The latest contestant in this arena is Green DIY Energy, so we intend to do a complete review.
Like any company trying to sell its product, Green DIY Energy makes several impressive claims that, at first glance, may seem too good to be true. What struck us most, however, was how relatively few grandiose claims this product made compared to its many competitors. It seems to be comparatively straightforward-or at least modest-in what its product can do.
Green DIY Energy Review: Construction Time
One of the claims many green energy scams make is that you can build a solar panel or wind turbine remarkably fast, sometimes in a single weekend. While not impossible, it is very unlikely-an experienced electrical engineer in a workshop stocked with all tools and materials needed, working straight through the weekend without and break or distractions, might be able to complete the project in that amount of time. But for the average homeowner in a garage workshop, it will likely take much longer.
We were pleasantly surprised, then, when Green DIY Energy did NOT make any promises of super-fast construction. The only mention of how long it took to construct was a testimonial of a teenager who built a solar panel as a "summer project" by working "every Monday for a few hours."
Another sneaky move by green DIY energy scam websites is only include the cost of materials when quoting how cheaply a solar panel can be built. Their customers may find out later that they have buy specific tools for the job, driving the price up.
Green DIY Energy is the first such website we've seen that acknowledges this distinction. In fact, they caution their customers that "before you try to build your own solar power, you need to have the right tools." Sure, the customer may have to buy some tools for the project, but at least they were warned of that possibility before buying the product.
Solar Panel vs. Solar Power System
Another trick the green DIY energy scam sites use is exploiting people's ignorance of the difference between a solar panel and a solar power system. A solar panel is only one part of a solar power system-but it is the most visible. While the solar panel sits on the roof for all to see, the rest of the solar power system is usually inside the building, hidden from sight. Consequently, it's easy for someone to not realize there's more to the system than the solar panels.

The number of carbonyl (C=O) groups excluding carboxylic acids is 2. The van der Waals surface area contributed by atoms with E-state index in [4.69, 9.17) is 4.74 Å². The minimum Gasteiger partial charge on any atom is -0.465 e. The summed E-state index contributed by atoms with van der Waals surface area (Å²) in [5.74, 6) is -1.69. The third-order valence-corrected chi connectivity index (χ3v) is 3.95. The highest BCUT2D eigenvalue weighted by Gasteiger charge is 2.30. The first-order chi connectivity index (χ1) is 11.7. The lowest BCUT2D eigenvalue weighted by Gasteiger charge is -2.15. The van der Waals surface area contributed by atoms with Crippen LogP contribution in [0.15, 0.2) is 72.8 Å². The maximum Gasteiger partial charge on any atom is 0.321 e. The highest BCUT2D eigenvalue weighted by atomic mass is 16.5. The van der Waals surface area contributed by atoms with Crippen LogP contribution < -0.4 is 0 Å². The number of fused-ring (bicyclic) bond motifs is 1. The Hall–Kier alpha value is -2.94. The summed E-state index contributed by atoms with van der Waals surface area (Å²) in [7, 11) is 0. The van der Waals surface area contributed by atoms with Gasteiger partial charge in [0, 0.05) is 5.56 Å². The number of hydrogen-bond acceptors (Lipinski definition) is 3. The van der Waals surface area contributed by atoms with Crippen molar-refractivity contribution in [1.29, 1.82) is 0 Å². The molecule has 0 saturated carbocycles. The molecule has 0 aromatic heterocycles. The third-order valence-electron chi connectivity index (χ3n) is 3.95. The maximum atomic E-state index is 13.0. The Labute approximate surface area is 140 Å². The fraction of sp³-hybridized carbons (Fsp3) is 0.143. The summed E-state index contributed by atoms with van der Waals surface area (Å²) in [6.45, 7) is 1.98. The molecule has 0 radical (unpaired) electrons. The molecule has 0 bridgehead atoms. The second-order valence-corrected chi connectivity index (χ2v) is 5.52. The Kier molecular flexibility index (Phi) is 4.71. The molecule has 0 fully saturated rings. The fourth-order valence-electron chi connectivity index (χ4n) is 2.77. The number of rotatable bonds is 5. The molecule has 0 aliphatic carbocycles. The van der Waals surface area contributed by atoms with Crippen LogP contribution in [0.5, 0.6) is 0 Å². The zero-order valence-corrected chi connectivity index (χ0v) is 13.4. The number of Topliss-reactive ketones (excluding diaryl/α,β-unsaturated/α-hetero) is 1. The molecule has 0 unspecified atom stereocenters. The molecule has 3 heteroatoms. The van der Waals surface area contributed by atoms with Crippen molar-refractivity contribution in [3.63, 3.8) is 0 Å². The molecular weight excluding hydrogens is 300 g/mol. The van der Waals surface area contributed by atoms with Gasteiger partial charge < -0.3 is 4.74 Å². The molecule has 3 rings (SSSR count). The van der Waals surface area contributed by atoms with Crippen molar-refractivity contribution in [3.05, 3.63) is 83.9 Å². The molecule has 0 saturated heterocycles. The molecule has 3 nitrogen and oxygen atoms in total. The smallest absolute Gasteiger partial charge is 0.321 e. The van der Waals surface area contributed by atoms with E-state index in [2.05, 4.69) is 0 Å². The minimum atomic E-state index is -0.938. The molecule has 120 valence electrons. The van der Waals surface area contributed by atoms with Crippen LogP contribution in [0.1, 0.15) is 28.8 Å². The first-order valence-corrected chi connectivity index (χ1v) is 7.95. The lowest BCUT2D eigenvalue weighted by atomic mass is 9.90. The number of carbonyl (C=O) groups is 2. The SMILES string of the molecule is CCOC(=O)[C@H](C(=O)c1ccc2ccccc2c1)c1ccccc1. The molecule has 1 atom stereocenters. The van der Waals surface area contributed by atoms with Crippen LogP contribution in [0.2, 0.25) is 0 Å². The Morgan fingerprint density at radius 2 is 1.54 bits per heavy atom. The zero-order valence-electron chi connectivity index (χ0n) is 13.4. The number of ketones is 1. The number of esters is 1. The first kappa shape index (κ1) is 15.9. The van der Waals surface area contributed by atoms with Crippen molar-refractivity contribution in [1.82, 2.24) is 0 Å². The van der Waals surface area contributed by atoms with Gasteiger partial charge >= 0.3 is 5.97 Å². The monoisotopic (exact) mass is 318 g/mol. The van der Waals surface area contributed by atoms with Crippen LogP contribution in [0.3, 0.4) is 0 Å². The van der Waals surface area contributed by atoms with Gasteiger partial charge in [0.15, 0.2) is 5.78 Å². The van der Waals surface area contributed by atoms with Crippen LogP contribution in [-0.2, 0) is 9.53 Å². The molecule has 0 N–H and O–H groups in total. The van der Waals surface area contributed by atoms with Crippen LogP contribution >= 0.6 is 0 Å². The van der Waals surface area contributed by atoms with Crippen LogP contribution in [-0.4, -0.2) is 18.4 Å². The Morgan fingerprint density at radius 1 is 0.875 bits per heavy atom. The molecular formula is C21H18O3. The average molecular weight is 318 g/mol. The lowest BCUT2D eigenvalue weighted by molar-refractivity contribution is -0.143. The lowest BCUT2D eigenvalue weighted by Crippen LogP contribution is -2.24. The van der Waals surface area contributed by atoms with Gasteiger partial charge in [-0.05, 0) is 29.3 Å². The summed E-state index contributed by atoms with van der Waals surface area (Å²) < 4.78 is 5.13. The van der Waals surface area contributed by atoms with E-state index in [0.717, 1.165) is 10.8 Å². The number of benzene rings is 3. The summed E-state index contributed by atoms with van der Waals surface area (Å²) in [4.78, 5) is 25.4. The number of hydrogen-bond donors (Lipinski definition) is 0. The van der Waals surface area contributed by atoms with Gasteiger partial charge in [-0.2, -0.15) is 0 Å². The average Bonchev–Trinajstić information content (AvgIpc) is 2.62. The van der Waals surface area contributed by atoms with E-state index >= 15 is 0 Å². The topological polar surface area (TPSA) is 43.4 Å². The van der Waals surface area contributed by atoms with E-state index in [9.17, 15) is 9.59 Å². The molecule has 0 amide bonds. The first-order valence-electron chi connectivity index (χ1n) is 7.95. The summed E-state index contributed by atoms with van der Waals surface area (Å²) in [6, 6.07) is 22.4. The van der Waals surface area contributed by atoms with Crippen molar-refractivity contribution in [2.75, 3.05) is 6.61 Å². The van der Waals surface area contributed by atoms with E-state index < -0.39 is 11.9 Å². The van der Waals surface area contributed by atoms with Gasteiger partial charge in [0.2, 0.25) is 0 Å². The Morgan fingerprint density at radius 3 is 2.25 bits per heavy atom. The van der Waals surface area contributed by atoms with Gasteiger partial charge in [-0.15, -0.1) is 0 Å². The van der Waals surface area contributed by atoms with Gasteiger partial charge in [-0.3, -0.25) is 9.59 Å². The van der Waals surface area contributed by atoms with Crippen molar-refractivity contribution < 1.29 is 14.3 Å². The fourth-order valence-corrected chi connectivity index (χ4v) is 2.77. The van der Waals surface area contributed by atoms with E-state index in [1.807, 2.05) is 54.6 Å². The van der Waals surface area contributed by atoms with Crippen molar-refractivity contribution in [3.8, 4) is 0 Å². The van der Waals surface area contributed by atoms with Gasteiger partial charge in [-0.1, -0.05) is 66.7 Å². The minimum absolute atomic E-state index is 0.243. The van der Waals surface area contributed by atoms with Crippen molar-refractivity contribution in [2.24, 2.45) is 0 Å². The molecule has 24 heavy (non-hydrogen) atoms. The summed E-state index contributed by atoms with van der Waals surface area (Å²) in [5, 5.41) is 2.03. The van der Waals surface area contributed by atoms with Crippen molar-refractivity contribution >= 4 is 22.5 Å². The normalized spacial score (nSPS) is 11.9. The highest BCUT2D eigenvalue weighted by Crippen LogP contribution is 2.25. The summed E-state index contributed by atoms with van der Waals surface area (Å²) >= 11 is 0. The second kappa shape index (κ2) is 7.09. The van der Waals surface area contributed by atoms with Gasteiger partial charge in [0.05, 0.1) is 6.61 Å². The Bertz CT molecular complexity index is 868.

Such bogus sites promise being able to build a solar panel at a low cost. It's not until the customer has bought and read the manual that they realize they also have to buy and assemble the battery banks, the charge controller, DC inverter, etc. The cost of these, of course, was not included in the advertised price, which was just for the solar panel.
Given this, it was a pleasant surprise to find that Green DIY Energy not only acknowledged this difference, but pointed it out to their potential customers. Their DIY manual, they claim, will show you how to build solar panels for $98 apiece. Then it will also show you how to build the rest of the solar power system for $200. This brings the total cost of the project to around $300-which is higher than some of their competitor's claims. Still, $300 for a solar power system is a much more realistic estimate-and it's still an incredibly low price for a solar power system!
Many of these other sites prominently feature promises of how much you can save off your power bill. Other green DIY energy scam sites promise savings of 35%, 50%, and 80%. The truth is that no one can estimate how much a single solar panel can save you, because almost every household uses different amounts of electricity every month. There's a difference in electricity consumption between a bachelor who is rarely home, and a household with three kids and a stay-at-home mother. Some of these sites even claim you can eliminate your power bill completely-which, using a single solar panel, is utter nonsense. Whenever we see DIY green energy sites that quote a specific savings to your power bill, we're automatically suspicious.
We kept expecting Green DIY Energy to quote us a power bill savings... but it never happened. Instead, they took the much more practical approach of quoting how much electricity your homebuilt solar panel will generate (60 to 120 watts, depending on the size and type of solar cells used), and letting each customer do the math on how much they will save.
Green DIY Energy's website also openly states that a single solar panel will NOT power your entire home. Rather, they encourage you to build several solar panels (when they cost $98 apiece to built, why not?), and that the addition of each new solar panel will reduce your power bill further. This is a much more realistic approach to how much their customers will save.
As far as we can tell, Green DIY Energy looks legitimate. They avoid the grandiose claims, lies of omission, fuzzy logic and bad math that we've come to expect from green DIY energy scam sites. The advertising traps and pitfalls designed to bluff customers are simply not there on the Green DIY Energy website.
Their promises, although more modest than their competitors, are also far more realistic. Can you really build a solar power system for $300, as Green DIY Energy claims? Although it's impossible to know for sure until we try it, we can say this: Green DIY Energy appears to be a legitimate, honest, and trustworthy company, selling a solid product. If you decide to try building your own solar panels from a manual purchased online, keep this product on your short list. From what we can tell, they seem more likely to be able to deliver on their promises.
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